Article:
of "anti-terrorism" would likely strengthen Islamist

militants elsewhere as well.


Cold War Pawn


As with previous U.S. military interventions, most

Americans have little understanding of the targeted

country or its history.


Yemen was divided for most of the 20th century. South

Yemen, which received its independence from Great

Britain in 1967 after years of armed anti-colonial

resistance, resulted from a merger between the British

colony of Aden and the British protectorate of South

Arabia. Declaring itself the People's Democratic

Republic of Yemen, it became the Arab world's only

Marxist-Leninist state and developed close ties with the

Soviet Union. As many as 300,000 South Yemenis fled to

the north in the years following independence.


North Yemen, independent since the collapse of the

Ottoman Empire in 1918, became embroiled in a bloody

civil war during the 1960s between Saudi-backed royalist

forces and Egyptian-backed republican forces. The

republican forces eventually triumphed, though political

instability, military coups, assassinations, and

periodic armed uprisings continued.


In both countries, ancient tribal and modern ideological

divisions have made control of these disparate armed

forces virtually impossible. Major segments of the

national armies would periodically disintegrate, with

soldiers bringing their weapons home with them.

Lawlessness and chaos have been common for decades, with

tribes regularly shifting loyalties in both their

internal feuds and their alliances with their

governments. Many tribes have been in a permanent state

of war for years, and almost every male adolescent and

adult routinely carries a rifle.


In 1979, in one of the more absurd episodes of the Cold

War, a minor upsurge in fighting along the former border

led to a major U.S. military mobilization in response to

what the Carter administration called a Soviet-sponsored

act of international aggression. In March of that year,

South Yemeni forces, in support of some North Yemeni

guerrillas, shelled some North Yemeni government

positions. In response, Carter ordered the aircraft

carrier Constellation and a flotilla of warships to the

Arabian Sea as a show of force. Bypassing congressional

approval, the administration rushed nearly $499 million

worth of modern weaponry to North Yemen, including 64

M-60 tanks, 70 armored personnel carriers, and 12 F-5E

aircraft. Included were an estimated 400 American

advisers and 80 Taiwanese pilots for the sophisticated

warplanes that no Yemeni knew how to fly.


This gross overreaction to a local conflict led to

widespread international criticism. Indeed, the Soviets

were apparently unaware of the border clashes and the

fighting died down within a couple of weeks.

Development groups were particularly critical of this

U.S. attempt to send such expensive high-tech weaponry

to a country with some of the highest rates of infant

mortality, chronic disease, and illiteracy in the world.


The communist regime in South Yemen collapsed in the

1980s, when rival factions of the Politburo and Central

Committee killed each other and their supporters by the

thousands. With the southern leadership decimated, the

two countries merged in May 1990. The newly united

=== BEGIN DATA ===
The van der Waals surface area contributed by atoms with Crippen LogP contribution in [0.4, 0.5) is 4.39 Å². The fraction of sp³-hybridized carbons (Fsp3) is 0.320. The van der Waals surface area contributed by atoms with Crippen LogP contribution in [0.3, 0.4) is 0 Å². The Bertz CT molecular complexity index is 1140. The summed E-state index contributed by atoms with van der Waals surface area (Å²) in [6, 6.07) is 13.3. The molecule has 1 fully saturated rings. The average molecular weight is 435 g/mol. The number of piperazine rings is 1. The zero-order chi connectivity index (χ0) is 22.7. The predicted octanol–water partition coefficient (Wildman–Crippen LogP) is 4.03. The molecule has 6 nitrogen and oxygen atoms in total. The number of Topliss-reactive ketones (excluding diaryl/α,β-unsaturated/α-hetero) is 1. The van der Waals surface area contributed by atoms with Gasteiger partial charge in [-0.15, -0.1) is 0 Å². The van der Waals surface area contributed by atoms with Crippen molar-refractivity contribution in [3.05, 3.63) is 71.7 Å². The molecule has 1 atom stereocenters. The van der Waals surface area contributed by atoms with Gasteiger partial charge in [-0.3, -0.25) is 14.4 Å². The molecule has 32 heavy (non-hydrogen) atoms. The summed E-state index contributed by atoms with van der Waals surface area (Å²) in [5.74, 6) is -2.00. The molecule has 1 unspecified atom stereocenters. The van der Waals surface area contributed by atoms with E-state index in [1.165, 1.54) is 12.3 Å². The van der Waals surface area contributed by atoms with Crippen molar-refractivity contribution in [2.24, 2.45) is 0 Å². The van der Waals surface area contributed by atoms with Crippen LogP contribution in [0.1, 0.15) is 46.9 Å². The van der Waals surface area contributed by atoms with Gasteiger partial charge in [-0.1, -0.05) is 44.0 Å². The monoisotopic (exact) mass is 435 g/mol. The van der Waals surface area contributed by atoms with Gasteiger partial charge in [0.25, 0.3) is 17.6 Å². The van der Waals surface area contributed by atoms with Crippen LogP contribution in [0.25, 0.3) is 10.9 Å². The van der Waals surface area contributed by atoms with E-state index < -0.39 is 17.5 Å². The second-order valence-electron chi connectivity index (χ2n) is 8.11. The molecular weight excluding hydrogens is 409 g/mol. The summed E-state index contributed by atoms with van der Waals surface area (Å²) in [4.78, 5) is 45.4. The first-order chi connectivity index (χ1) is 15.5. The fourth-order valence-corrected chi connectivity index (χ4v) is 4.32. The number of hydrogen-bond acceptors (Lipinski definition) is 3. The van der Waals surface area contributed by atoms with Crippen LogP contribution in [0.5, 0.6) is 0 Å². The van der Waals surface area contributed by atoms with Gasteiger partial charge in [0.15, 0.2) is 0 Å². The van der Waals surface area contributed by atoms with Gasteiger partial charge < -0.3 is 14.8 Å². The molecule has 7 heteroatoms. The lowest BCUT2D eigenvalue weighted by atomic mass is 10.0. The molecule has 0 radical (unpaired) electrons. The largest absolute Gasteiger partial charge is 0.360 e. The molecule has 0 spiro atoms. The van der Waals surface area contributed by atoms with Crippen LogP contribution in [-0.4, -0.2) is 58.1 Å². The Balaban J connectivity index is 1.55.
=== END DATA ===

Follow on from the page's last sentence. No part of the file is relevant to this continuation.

country's democratic constitution gave Yemen one of the

most genuinely representative governments in the region.


Later in 1990, when serving as a non-permanent member of

the UN Security Council, Yemen voted against the U.S.-

led effort to authorize the use of force against Iraq to

drive its occupation forces from Kuwait. A U.S.

representative was overheard declaring to the Yemeni

ambassador, "That was the most expensive 'no' vote you

ever cast." The United States immediately withdrew $70

million in foreign aid to Yemen while dramatically

increasing aid to neighboring dictatorships that

supported the U.S.-led war effort. Over the next several

years, apparently upset with the dangerous precedent of

a democratic Arab neighbor, the U.S.-backed regime in

Saudi Arabia engaged in a series of attacks against

Yemen along its disputed border.


Renewed Violence and Repression


In 1994, ideological and regional clan-based rivalries

led to a brief civil war, with the south temporarily

seceding and the government mobilizing some of the

jihadist veterans of the Afghan war to fight the leftist rebellion.


After crushing the southern secessionists, the

government of President Ali Abdullah Saleh became

increasingly authoritarian. U.S. support resumed and aid

increased. Unlike most U.S. allies in the region, direct

elections for the president and parliament have

continued, but they have hardly been free or fair. Saleh

officially received an unlikely 94 percent of the vote

in the 1999 election. And in the most recently election,

in 2006, government and police were openly pushing for

Saleh's re-election amid widespread allegations of voter

intimidation, ballot-rigging, vote-buying, and

registration fraud. Just two days before the vote, Saleh

announced the arrest on "terrorism" charges a campaign

official of his leading opponent. Since that time, human

rights abuses and political repression - including

unprecedented attacks on independent media - have

increased dramatically.


Obama was elected president as the candidate who

promised change, including a shift away from the foreign

policy that had led to such disastrous policies in Iraq

and elsewhere. In Yemen, his administration appears to

be pursuing the same short-sighted tactics as its

predecessors: support of a repressive and autocratic

regime, pursuit of military solutions to complex social

and political conflicts, and reliance on failed

counterinsurgency doctrines.


Al-Qaeda in Yemen represents a genuine threat. However,

any military action should be Yemeni-led and targeted

only at the most dangerous terrorist cells. We must also

press the Yemeni government to become more democratic

and less corrupt, in order to gain the support needed to

suppress dangerous armed elements. In the long term, the

United States should significantly increase desperately

needed development aid for the poorest rural communities

that have served as havens for radical Islamists. Such a

strategy would be far more effective than drone attacks,

arms transfers, and counterinsurgency.